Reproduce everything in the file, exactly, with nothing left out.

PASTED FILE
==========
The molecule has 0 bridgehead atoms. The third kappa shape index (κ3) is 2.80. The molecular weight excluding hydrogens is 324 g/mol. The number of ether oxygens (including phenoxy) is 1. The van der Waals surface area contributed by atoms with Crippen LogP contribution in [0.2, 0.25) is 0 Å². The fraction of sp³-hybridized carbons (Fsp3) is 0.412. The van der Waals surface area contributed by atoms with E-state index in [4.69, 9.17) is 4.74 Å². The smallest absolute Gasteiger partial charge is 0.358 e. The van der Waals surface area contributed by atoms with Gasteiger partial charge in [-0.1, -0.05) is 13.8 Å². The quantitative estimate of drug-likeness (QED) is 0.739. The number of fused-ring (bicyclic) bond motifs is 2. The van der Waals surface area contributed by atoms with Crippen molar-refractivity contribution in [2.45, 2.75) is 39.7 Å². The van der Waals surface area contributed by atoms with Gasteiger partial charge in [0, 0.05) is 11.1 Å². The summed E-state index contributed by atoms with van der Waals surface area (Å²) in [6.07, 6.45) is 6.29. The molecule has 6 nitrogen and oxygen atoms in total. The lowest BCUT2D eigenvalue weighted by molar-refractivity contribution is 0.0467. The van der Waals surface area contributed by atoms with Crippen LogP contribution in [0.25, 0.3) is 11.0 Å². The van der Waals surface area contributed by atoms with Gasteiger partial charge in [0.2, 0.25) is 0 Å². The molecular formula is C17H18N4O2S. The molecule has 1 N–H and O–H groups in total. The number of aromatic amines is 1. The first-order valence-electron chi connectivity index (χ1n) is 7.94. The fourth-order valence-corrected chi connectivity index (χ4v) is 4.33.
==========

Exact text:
The molecule has 0 bridgehead atoms. The third kappa shape index (κ3) is 2.80. The molecular weight excluding hydrogens is 324 g/mol. The number of ether oxygens (including phenoxy) is 1. The van der Waals surface area contributed by atoms with Crippen LogP contribution in [0.2, 0.25) is 0 Å². The fraction of sp³-hybridized carbons (Fsp3) is 0.412. The van der Waals surface area contributed by atoms with E-state index in [4.69, 9.17) is 4.74 Å². The smallest absolute Gasteiger partial charge is 0.358 e. The van der Waals surface area contributed by atoms with Gasteiger partial charge in [-0.1, -0.05) is 13.8 Å². The quantitative estimate of drug-likeness (QED) is 0.739. The number of fused-ring (bicyclic) bond motifs is 2. The van der Waals surface area contributed by atoms with Crippen molar-refractivity contribution in [2.45, 2.75) is 39.7 Å². The van der Waals surface area contributed by atoms with Gasteiger partial charge in [0, 0.05) is 11.1 Å². The summed E-state index contributed by atoms with van der Waals surface area (Å²) in [6.07, 6.45) is 6.29. The molecule has 6 nitrogen and oxygen atoms in total. The lowest BCUT2D eigenvalue weighted by molar-refractivity contribution is 0.0467. The van der Waals surface area contributed by atoms with Crippen LogP contribution in [0.25, 0.3) is 11.0 Å². The van der Waals surface area contributed by atoms with Gasteiger partial charge in [0.2, 0.25) is 0 Å². The molecular formula is C17H18N4O2S. The molecule has 1 N–H and O–H groups in total. The number of aromatic amines is 1. The first-order valence-electron chi connectivity index (χ1n) is 7.94. The fourth-order valence-corrected chi connectivity index (χ4v) is 4.33.